Polo Ralph Lauren

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How sustainable is Polo Ralph Lauren?


Science Based Targets Initiative

The Ralph Lauren Corporation is a premium American fashion company. It employs over 12,500 people worldwide and has stores all over the globe. The corporation mainly owns fashion brands, but also has bars and coffee shops in big cities. Polo by Ralph Lauren is its biggest brand, which is easily identifiable for its famous polo player emblem. Ralph Lauren measured and published its carbon footprint recently for the first time. It accomplished this through the adoption of the Higg Environmental Module, which currently allows them to further reduce carbon emissions and monitor environmental performance in its supply chain. The company has hereby achieved its previous targets of measuring its footprint that allows for the introduction of reduction targets. These targets are now set and include a Science Based Target to reduce its emissions by 30% by 2030, 100% renewable electricity by 2025 in its owned facilities and a 20% reduction of total water usage. Ralph Lauren also includes a target for 100% recyclable or sustainable packaging by 2025 and complete elimination of harmful chemicals in its supply chain by that same year. Ralph Lauren has set targets for all its materials and aims to have 100% sustainably sourced 2025. All of these targets are ambitious and indicate that Ralph Lauren is pushing for change fast. But they also indicate that the company’s current operation is largely unsustainable. This is particularly obvious for its material sourcing. Cotton amounts for 82.1% of its total material sourcing and is currently merely 13% more sustainably sourced. Most other materials the company sources, like polyester, viscose, leather, cashmere and wool, are currently sourced without certifications, which is especially worrisome for leather and wool since these are prone to animal cruelty. To touch on the labor topic, the company does audit a large part of its supply chain and states 77% of its factories were audited in 2019. It further specifies that out of 466 audits, 333 were conducted by independent third parties, 48 were done by Ralph Lauren itself, and Better Work conducted 85 audits. However, the company doesn’t specify who the third parties were, and it doesn’t have a membership with a big independent auditor like the Ethical Trading Initiative or the Fair Labor Association. More transparency is needed on the topic. The company shows that it wants to change rapidly and its ambitious targets show that it’s serious about it. But targets are also just targets and there’s some serious work to be done by the company if it wants to achieve them.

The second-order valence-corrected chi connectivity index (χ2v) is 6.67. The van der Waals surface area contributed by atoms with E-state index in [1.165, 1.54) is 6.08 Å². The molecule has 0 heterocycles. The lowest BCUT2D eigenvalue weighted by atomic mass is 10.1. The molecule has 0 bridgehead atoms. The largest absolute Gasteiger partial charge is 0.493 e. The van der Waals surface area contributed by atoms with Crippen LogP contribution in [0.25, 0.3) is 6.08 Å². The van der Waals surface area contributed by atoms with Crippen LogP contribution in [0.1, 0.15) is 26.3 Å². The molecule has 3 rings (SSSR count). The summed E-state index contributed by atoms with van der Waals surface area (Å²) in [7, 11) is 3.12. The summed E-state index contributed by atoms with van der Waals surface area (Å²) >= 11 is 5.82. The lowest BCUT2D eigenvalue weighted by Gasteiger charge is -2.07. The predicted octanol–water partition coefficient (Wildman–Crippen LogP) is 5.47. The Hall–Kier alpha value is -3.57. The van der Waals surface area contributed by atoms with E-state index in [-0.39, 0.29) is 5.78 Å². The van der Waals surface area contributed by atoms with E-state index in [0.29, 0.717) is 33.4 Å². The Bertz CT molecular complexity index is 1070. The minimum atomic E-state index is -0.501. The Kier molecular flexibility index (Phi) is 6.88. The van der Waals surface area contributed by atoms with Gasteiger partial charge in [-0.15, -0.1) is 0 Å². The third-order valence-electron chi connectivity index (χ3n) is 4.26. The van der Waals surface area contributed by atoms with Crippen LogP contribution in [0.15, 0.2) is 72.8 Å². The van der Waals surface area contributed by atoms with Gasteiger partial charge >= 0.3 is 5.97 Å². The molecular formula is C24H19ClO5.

Publication date: July 3rd 2020
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